As Jakob grows and wrestles with his faith and how to live a proper life, I want to be able to repeatedly give him the same advice.  No matter where he’s at, I want to be able to listen to his questions, look him in the eye, and say, “Imitate me, as I also imitate Christ.”  Do I think I can say that right now?  Not in every area, no.  Is it feasible to get there?  I think so.  Paul got there.  That isn’t a quote original to me.  It’s actually a direct quote of 1 Corinthians 11:1.

So here’s my question to you: if your kids imitate you, are they also imitating Christ?  If not, who are you teaching them to imitate?

I don’t put things together

“Oh, hey Denise.”

The above picture is a picture of me pretending to put together Jakob’s bed.  From the looks of things, had I been working on it, I would have put the hammer right through the part of the frame.  I don’t usually participate in the putting together of things with “some assembly required.”  It’s not that I can’t put together a toddler bed, an entertainment center, or whatever.  I can.  I just move very slowly and get frustrated fairly easily.

Sarah, on the other hand, loves putting things together, and she likes showing off that she can do so without instructions.  It started when she was in her wheelchair.  We got a new TV, so we got a new entertainment center to put it on.  She mentioned that she wished she could put the entertainment center together, so I told her to go ahead.  She wasn’t feeling the most handicapable at that time, so she wasn’t confident she could do it.  I helped down onto the floor, though, and I encouraged her.  She sat there, and I handed her piece by piece as she assembled it.  From then on, she became the one to put stuff together, unless it was too huge and needed my burly muscles.  I have no idea why she enjoys it, but she does, and I’m content to let her do it.

This is what things being put together at our home really looks like.

he took care of me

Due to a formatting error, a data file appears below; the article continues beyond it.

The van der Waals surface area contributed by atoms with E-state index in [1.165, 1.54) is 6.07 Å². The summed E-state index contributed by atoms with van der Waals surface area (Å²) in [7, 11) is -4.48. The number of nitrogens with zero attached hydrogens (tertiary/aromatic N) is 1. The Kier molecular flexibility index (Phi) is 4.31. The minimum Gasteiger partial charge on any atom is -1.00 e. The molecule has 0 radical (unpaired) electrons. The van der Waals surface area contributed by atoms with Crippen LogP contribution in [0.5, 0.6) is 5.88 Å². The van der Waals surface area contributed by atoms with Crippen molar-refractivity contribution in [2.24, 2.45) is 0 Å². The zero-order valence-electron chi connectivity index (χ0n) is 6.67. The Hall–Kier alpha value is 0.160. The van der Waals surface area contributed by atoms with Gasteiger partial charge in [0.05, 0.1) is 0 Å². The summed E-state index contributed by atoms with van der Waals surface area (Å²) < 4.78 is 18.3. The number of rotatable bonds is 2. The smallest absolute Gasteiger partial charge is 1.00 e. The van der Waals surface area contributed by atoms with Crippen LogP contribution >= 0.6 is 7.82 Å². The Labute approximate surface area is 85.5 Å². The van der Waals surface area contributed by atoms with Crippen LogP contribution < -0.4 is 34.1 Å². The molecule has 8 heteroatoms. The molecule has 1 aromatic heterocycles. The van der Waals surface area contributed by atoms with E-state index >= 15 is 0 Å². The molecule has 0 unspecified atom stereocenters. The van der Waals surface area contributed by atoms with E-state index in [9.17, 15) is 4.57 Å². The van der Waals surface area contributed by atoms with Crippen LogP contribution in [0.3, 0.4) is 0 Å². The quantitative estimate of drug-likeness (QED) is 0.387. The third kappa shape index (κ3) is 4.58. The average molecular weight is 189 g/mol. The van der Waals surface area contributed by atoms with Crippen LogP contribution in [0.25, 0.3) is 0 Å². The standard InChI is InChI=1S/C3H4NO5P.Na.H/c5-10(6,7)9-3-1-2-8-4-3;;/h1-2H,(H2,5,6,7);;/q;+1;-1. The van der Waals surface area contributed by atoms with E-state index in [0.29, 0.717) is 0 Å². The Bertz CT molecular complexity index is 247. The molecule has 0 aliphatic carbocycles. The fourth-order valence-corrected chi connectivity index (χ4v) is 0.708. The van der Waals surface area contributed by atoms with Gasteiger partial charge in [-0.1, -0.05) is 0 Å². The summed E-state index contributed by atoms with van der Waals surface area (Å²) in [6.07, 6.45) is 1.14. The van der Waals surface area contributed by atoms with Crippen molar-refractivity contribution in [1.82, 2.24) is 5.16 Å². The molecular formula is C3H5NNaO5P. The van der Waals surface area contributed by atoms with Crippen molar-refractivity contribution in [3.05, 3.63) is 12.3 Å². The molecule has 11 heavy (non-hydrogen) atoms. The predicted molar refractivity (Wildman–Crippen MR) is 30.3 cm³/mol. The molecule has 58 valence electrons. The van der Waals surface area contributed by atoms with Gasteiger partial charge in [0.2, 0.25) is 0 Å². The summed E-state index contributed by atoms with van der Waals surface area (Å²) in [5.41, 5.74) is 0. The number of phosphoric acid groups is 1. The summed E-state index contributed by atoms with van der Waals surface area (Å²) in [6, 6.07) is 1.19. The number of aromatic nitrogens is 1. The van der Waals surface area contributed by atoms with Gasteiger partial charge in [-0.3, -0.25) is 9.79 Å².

Sarah is a stay at home mom, so she definitely gets to see sides of Jakob that I miss out on when I’m at work.  I had heard tales of his being a really sweet caregiver type, but I’d never seen it.  What I tend to see is my playful son with boundless energy and the best smile I’ve ever seen.  I walk in the door, and it’s play time. He wants to run and jump and chase and harass our pets.  It’s really all quite fun to watch and experience.  But Sarah has told me about how sweet he is when she doesn’t feel well.  If she’s sick, he accommodates her.

I got to experience this last night.  I just wasn’t feeling well.  It came out of nowhere, and it had the potential to make the end of my evening terrible.  I laid down on the couch, because I wanted to try to stay up and spend time with Sarah and Jakob, even if I wasn’t the most pleasant company.  Jakob started out playing and jumping and smacking the couch, but I asked him to stop, because I didn’t feel well.  He then started bringing me toys.  I thought he was continuing to try to get me to play.  He brought me a drumstick, an Easter bunny noise maker, and one of his Toy Story action figures.  Each time he brought me a toy, I said thank you and tossed it back into his toy pile.  Finally, he brought me Jonny, his Pillow Pet.  This is his most special possession, and nobody gets to play with Jonny.  But he brought it to me and put it under my arm.

After a little while, I got up and went to bed.  I knew I wasn’t going to feel better enough to play until I got some sleep.  Jakob followed me to my room.  He crawled up in the bed and laid down by me.  I thought he was just wanting to watch TV in there.  But he didn’t.  He sat up, with his back up against my stomach, and he started rubbing his hand gently on my arm.  He gave me a hug and said, “Aww,” which he does when he knows he’s being sweet.  He last fifteen minutes, going between sitting by me and laying down by me.  He eventually left, but he left me his Pillow Pet, which he slid under my arm again before he left.

I misjudged what he was doing twice.  First, I thought he was persistently trying to get me to play, when he was just trying to bring me different things to make me feel better.  Second, I thought he wanted to watch Mickey Mouse Clubhouse on the TV in our bedroom.  Both times, he was just trying to take care of me.  He’s such an awesome boy.

identifying with Pooh

I recently watched the new Winnie the Pooh movie on DVD.  I realized a couple of things.  First, I really like Pooh.  I should say that I really like Tigger.  Pooh is okay.  Second, the cast of the 100 Acre Woods reminded me of Facebook.  Each of the characters reminded me of a different type of chronic status updater.  I will reveal my findings/mind wanderings below, and you can see where you fit in.  You might identify with more than one.  I know I do.  I’m a Kanga and a Tigger.  That sounds weird.  Just in case you were thinking about getting offended, I’m probably not making fun of you.  This post has nothing to do with anyone in particular.